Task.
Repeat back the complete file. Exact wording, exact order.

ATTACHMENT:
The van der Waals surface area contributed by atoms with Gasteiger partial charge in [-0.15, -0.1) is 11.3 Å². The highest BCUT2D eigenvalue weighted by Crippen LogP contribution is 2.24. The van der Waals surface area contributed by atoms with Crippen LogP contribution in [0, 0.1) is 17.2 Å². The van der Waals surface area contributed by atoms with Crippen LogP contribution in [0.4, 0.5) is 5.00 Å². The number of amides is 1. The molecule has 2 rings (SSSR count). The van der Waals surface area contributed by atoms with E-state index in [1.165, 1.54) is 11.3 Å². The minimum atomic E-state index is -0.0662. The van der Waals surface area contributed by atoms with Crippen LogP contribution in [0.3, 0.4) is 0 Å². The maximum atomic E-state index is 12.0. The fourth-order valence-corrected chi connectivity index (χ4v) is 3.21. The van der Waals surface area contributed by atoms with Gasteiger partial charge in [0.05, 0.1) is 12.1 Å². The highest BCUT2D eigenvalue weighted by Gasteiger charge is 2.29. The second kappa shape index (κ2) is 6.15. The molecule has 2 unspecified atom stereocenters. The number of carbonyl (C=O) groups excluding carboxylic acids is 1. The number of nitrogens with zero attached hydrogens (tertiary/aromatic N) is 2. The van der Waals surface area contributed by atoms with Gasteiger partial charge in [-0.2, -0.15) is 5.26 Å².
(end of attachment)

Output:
The van der Waals surface area contributed by atoms with Gasteiger partial charge in [-0.15, -0.1) is 11.3 Å². The highest BCUT2D eigenvalue weighted by Crippen LogP contribution is 2.24. The van der Waals surface area contributed by atoms with Crippen LogP contribution in [0, 0.1) is 17.2 Å². The van der Waals surface area contributed by atoms with Crippen LogP contribution in [0.4, 0.5) is 5.00 Å². The number of amides is 1. The molecule has 2 rings (SSSR count). The van der Waals surface area contributed by atoms with E-state index in [1.165, 1.54) is 11.3 Å². The minimum atomic E-state index is -0.0662. The van der Waals surface area contributed by atoms with Crippen LogP contribution in [0.3, 0.4) is 0 Å². The maximum atomic E-state index is 12.0. The fourth-order valence-corrected chi connectivity index (χ4v) is 3.21. The van der Waals surface area contributed by atoms with Gasteiger partial charge in [0.05, 0.1) is 12.1 Å². The highest BCUT2D eigenvalue weighted by Gasteiger charge is 2.29. The second kappa shape index (κ2) is 6.15. The molecule has 2 unspecified atom stereocenters. The number of carbonyl (C=O) groups excluding carboxylic acids is 1. The number of nitrogens with zero attached hydrogens (tertiary/aromatic N) is 2. The van der Waals surface area contributed by atoms with Gasteiger partial charge in [-0.2, -0.15) is 5.26 Å².